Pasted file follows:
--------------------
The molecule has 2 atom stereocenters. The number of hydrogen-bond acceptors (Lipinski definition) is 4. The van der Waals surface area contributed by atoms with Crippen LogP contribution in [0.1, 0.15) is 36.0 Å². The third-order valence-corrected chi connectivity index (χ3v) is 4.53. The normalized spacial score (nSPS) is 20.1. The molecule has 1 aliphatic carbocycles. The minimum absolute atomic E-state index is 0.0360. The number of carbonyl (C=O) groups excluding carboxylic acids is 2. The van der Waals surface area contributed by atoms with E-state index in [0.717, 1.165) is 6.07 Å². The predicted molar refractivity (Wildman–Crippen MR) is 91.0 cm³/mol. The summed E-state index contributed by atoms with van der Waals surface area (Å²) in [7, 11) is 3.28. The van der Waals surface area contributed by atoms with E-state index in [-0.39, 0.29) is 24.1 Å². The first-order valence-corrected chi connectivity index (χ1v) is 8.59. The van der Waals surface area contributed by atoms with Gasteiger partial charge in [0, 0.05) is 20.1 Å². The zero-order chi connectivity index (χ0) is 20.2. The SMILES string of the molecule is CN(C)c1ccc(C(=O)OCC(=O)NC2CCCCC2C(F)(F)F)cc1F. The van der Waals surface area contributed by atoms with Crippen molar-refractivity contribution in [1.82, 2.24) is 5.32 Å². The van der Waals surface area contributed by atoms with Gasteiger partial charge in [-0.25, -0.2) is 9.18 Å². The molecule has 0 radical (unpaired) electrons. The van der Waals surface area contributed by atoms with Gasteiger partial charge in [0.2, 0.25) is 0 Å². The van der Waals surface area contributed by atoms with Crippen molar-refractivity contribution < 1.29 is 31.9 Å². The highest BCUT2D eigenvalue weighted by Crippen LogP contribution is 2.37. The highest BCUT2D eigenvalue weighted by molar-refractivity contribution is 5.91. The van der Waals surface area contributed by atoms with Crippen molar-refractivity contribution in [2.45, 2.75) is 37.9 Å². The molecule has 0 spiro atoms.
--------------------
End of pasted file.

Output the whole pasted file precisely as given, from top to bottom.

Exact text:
The molecule has 2 atom stereocenters. The number of hydrogen-bond acceptors (Lipinski definition) is 4. The van der Waals surface area contributed by atoms with Crippen LogP contribution in [0.1, 0.15) is 36.0 Å². The third-order valence-corrected chi connectivity index (χ3v) is 4.53. The normalized spacial score (nSPS) is 20.1. The molecule has 1 aliphatic carbocycles. The minimum absolute atomic E-state index is 0.0360. The number of carbonyl (C=O) groups excluding carboxylic acids is 2. The van der Waals surface area contributed by atoms with E-state index in [0.717, 1.165) is 6.07 Å². The predicted molar refractivity (Wildman–Crippen MR) is 91.0 cm³/mol. The summed E-state index contributed by atoms with van der Waals surface area (Å²) in [7, 11) is 3.28. The van der Waals surface area contributed by atoms with E-state index in [-0.39, 0.29) is 24.1 Å². The first-order valence-corrected chi connectivity index (χ1v) is 8.59. The van der Waals surface area contributed by atoms with Gasteiger partial charge in [0, 0.05) is 20.1 Å². The zero-order chi connectivity index (χ0) is 20.2. The SMILES string of the molecule is CN(C)c1ccc(C(=O)OCC(=O)NC2CCCCC2C(F)(F)F)cc1F. The van der Waals surface area contributed by atoms with Crippen molar-refractivity contribution in [1.82, 2.24) is 5.32 Å². The van der Waals surface area contributed by atoms with Gasteiger partial charge in [-0.25, -0.2) is 9.18 Å². The molecule has 0 radical (unpaired) electrons. The van der Waals surface area contributed by atoms with Gasteiger partial charge in [0.2, 0.25) is 0 Å². The van der Waals surface area contributed by atoms with Crippen molar-refractivity contribution < 1.29 is 31.9 Å². The highest BCUT2D eigenvalue weighted by Crippen LogP contribution is 2.37. The highest BCUT2D eigenvalue weighted by molar-refractivity contribution is 5.91. The van der Waals surface area contributed by atoms with Crippen molar-refractivity contribution in [2.45, 2.75) is 37.9 Å². The molecule has 0 spiro atoms.